We need more, not fewer, cookies
BY DAVID HAMMOND December 18, 2012 10:04AM
Updated: January 20, 2013 6:07AM
Cookies and Christmas are inseparable. This association dates back to the ancient Germanic Julfest, when animals were sacrificed to ensure a mild winter. Those who couldn’t afford to slaughter their animals made a symbolic sacrifice by eating springerle, cookies imprinted with animal pictures.
The ur-cookie — unaffiliated with any holiday — probably began B.C. as a test cake. In what is now Persia, small bits of dough were routinely baked to assess the batch’s quality before it was worked into a cake. The dough was sweetened with sugar, and the growth of sugar cultivation in the ancient Near East paralleled the evolution of cake — and thus, cookie -— making.
In early English cookbooks, cookies were referred to as “small cakes”; now, Brits call them “biscuits,” which like the Italian “biscotti,” means “twice cooked.”
These biscuit-like cookies are pre-cooked, given time to rest, then cooked one final time to achieve characteristic crunchiness.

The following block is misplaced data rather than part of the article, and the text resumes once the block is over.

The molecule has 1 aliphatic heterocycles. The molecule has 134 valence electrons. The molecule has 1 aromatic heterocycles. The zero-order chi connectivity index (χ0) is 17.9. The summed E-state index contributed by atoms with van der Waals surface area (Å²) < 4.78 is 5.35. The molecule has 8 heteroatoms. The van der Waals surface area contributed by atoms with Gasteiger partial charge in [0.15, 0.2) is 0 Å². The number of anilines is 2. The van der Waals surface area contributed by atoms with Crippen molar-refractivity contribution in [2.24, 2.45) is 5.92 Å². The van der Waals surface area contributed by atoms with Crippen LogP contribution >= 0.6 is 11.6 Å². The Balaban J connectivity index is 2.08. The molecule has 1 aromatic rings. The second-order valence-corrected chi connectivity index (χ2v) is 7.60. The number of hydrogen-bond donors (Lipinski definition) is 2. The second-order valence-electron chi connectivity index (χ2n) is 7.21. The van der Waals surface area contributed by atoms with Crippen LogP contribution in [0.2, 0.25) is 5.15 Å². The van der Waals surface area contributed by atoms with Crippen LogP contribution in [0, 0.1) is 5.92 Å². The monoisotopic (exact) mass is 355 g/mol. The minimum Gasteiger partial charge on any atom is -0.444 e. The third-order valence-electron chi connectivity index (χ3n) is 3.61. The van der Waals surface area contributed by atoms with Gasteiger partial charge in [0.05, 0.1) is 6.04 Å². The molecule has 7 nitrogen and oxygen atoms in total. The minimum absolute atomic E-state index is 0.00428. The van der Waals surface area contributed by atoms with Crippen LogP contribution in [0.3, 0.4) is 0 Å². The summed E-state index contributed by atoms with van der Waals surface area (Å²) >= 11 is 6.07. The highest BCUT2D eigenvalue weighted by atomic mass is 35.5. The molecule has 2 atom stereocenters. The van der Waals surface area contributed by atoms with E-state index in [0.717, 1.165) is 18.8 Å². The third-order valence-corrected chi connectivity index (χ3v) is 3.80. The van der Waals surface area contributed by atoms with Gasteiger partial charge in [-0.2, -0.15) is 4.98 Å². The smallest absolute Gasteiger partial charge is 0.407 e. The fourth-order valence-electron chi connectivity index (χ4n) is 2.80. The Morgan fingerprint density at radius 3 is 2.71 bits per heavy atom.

For some reason, however, the cookie — perhaps the greatest of all treats — has largely vanished from American menus.
Some restaurants, of course, still serve cookies. I’ve enjoyed Western Electric Butter Cookies at La Madia (59 W. Grand) and several types of cookies at Nightwood (2119 S. Halsted), where Jason Vincent tells us they’re “the only dessert that has been on the menu since day one.”
Nonetheless, cookies are disappearing from many menus, which leaves us wondering why.
Michael Wallach of Park Grill (11 N. Michigan) tried serving cookies and laments they “simply were not selling.” Susan Goss of West Town Tavern (1309 W. Chicago) believes low sales were because people “think of cookies more as a snack.”
Kady Yost of Pump Room (1301 N. State Pkwy.) further speculates that it may be a perception issue because “some restaurants consider cookies to be not refined.”
Ben Roche of Baume & Brix (351 W. Hubbard) believes cookies are “excluded from restaurants because they’re ‘not exciting’ or creative, and nowadays restaurants are pushing to be more unique and innovative.”
Bucking the trend, Roche serves jars of cookies and milk for dessert, saying, “We were a bit worried people would think it was a cop-out to do something so ‘simple,’ but people have been raving about them.”
Of course they’re raving: cookies are wonderful.